I started this assignment by gathering up various tools and objects to use in order to cut and mark the lino. I found a range of scissors, screwdrivers, corkscrew, knife, hammer, keys, screws and other tools.
I set out my A3 sized grey lino into 6 squares to experiment with each group of the tools. I found that a particular tool may affect my direction and how I use it, for example it felt natural to turn the corkscrew in circular motions as is it’s intended purpose, lightly scratching at the surface to create texture. The scissors however with their sharp straight edges caused me to push the scissors up and down on the lino in a haphazard way. Thinking about my work with the reduction lino print and the flowers behind Rosa, I thought about how the cut marks may resemble nature, such as tall strong reeds, or tangled sea moss. The screw drivers I found more difficult to push through the lino so I combined them with the hammer instead chipping away or indenting into the lino surface, I found this to be quite successful in cutting clearly from the lino. The keys all together on the chain also caused me to scribble and twist them on the surface, causing a jingle as they stirred on the page. One of my favourite tools to use was the Stanley cutting knife, I found myself turning it at an angle ever so slightly to lift a layer from the lino, the cut marks resembling round almond shaped leaves. Another surprising find I enjoyed was using a small Allen key and hitting the end with a hammer to produce a perfectly punctured circle on the surface. I had to experiment with how many times to hit the Allen key and with varying amounts of force to achieve a good result. I also decided to print simply in monochrome to focus on the shapes and textures alone.
In the previous assignment Project 8: Reduction Method Lino Cutting I had changed to using the soft cut lino which was a dream to work with, however for this task I had some more traditional grey lino left to use up and I had originally used this type when experimenting using the different lino cutting tools in Project 5 – Test Cut Lino Cuts which produced some quite pleasing results so I thought it would be useful to return to. Thinking about developing the experimental mark making I decided to change the size of the lino to A4 and to attempt to create a representational image using these different cut marks, building upon the natural plant life I had previously explored. I also wanted to use some colour to add to the natural life scene but in a rustic and unkempt way, thinking of wild meadows, ponds and weeds.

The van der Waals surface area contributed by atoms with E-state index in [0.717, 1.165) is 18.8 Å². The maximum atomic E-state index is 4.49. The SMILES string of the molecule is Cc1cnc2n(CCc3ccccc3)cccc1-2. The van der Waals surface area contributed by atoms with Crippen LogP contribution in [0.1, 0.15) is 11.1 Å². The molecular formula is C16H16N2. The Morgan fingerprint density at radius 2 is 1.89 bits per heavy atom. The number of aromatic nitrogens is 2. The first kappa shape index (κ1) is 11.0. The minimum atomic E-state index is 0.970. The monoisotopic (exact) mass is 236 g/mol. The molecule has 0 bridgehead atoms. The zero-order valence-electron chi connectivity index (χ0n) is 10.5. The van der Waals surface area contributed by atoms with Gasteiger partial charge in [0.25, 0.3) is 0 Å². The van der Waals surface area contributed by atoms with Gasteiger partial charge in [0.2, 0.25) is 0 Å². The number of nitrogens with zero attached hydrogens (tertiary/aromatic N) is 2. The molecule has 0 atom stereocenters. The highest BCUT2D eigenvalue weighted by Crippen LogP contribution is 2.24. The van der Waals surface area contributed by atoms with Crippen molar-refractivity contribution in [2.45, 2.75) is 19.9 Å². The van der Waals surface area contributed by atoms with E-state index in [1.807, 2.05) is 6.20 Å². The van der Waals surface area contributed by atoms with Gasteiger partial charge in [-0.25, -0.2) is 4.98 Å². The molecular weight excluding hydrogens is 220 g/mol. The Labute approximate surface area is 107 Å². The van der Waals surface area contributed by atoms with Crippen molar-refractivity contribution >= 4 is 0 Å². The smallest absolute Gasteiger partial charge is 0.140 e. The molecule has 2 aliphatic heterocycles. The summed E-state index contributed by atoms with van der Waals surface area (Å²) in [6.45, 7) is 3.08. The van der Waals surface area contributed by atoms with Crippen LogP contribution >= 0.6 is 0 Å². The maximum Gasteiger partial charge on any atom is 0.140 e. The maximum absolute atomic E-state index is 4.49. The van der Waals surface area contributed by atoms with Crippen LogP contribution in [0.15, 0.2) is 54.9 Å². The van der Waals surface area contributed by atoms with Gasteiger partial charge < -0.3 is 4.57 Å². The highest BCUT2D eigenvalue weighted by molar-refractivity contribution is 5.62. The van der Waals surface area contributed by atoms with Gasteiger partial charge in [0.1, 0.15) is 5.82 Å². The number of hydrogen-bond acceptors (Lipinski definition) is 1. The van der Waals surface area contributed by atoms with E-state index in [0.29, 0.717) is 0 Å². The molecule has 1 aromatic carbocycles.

For my final experimentation I moved to the smallest sized lino, I wanted to attempt a close up of some flowers using a combination of traditional lino cutting tools as well as the found objects to create interesting textures and outcomes. I wanted to create a colourful print too, a burst of flowers!
Sadly my colourful print didn’t quite come to fruition, as I had to blend the paint in only one print it has more of an autumnal feel to the colour palette. I suppose I was preoccupied with my previous work with reduction lino cuts I hadn’t realised that this bright colourful print would be difficult to achieve. Not to mention that the grey lino I was using was a little bowed, I had to work the paint over the surface several times for even coverage. Sadly the finer cuts using the scissors, keys, and bottle opener haven’t been extremely effective, perhaps because the bold lines left by the traditional lino cut tools detracts from their subtlety. I had hoped the two would work harmoniously but this has been difficult to achieve.
These are the final four images I have chosen for the assignment as the most successful. The first monochrome print I made was a little faint so this second print I used a little more ink to increase the contrast in the print, which I think has been effective.
These two pond/meadow prints are the next I have chosen, the print is the same size but the paper differs in size which interestingly changes the dynamic of the image. Although unfortunately the print in the larger paper is slightly off centre. I’m pleased with how the green of the meadow and the blue of the pound converge on one another.
Lastly I have chosen the close up of the flowers printed on the thinner Shoji Japanese Paper, which I think most effectively picks out those very fine lines caused by the alternative tools used such as the keys, corkscrew and scissors.